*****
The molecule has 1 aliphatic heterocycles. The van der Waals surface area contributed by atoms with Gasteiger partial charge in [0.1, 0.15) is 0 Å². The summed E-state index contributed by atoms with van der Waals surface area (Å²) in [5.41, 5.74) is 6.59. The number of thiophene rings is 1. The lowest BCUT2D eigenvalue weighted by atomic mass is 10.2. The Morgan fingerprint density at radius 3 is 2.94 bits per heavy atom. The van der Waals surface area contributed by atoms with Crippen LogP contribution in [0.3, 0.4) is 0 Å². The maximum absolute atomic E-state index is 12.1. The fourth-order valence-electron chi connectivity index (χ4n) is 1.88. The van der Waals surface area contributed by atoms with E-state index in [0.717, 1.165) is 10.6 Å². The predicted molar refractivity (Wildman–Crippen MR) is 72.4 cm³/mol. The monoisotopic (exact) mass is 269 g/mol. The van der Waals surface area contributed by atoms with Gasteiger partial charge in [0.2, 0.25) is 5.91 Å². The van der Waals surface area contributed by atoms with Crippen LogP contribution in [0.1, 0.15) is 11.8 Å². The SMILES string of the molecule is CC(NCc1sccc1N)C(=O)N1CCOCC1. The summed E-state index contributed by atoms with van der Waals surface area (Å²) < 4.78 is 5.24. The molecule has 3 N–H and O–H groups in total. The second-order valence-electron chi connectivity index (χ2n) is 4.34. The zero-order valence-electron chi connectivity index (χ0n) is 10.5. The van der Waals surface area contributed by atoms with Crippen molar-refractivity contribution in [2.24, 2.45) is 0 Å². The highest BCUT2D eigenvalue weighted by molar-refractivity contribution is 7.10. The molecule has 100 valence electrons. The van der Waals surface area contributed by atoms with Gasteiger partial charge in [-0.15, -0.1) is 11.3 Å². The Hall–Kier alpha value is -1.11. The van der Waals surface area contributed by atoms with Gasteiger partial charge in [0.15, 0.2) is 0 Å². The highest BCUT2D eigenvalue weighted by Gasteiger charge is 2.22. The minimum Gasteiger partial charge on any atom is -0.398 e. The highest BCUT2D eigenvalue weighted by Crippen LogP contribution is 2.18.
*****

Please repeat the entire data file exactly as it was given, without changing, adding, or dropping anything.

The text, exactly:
The molecule has 1 aliphatic heterocycles. The van der Waals surface area contributed by atoms with Gasteiger partial charge in [0.1, 0.15) is 0 Å². The summed E-state index contributed by atoms with van der Waals surface area (Å²) in [5.41, 5.74) is 6.59. The number of thiophene rings is 1. The lowest BCUT2D eigenvalue weighted by atomic mass is 10.2. The Morgan fingerprint density at radius 3 is 2.94 bits per heavy atom. The van der Waals surface area contributed by atoms with Crippen LogP contribution in [0.3, 0.4) is 0 Å². The maximum absolute atomic E-state index is 12.1. The fourth-order valence-electron chi connectivity index (χ4n) is 1.88. The van der Waals surface area contributed by atoms with E-state index in [0.717, 1.165) is 10.6 Å². The predicted molar refractivity (Wildman–Crippen MR) is 72.4 cm³/mol. The monoisotopic (exact) mass is 269 g/mol. The van der Waals surface area contributed by atoms with Gasteiger partial charge in [0.2, 0.25) is 5.91 Å². The van der Waals surface area contributed by atoms with Crippen LogP contribution in [0.1, 0.15) is 11.8 Å². The SMILES string of the molecule is CC(NCc1sccc1N)C(=O)N1CCOCC1. The summed E-state index contributed by atoms with van der Waals surface area (Å²) < 4.78 is 5.24. The molecule has 3 N–H and O–H groups in total. The second-order valence-electron chi connectivity index (χ2n) is 4.34. The zero-order valence-electron chi connectivity index (χ0n) is 10.5. The van der Waals surface area contributed by atoms with Crippen molar-refractivity contribution in [2.24, 2.45) is 0 Å². The highest BCUT2D eigenvalue weighted by molar-refractivity contribution is 7.10. The molecule has 100 valence electrons. The van der Waals surface area contributed by atoms with Gasteiger partial charge in [-0.15, -0.1) is 11.3 Å². The Hall–Kier alpha value is -1.11. The van der Waals surface area contributed by atoms with Gasteiger partial charge in [0.15, 0.2) is 0 Å². The highest BCUT2D eigenvalue weighted by Gasteiger charge is 2.22. The minimum Gasteiger partial charge on any atom is -0.398 e. The highest BCUT2D eigenvalue weighted by Crippen LogP contribution is 2.18.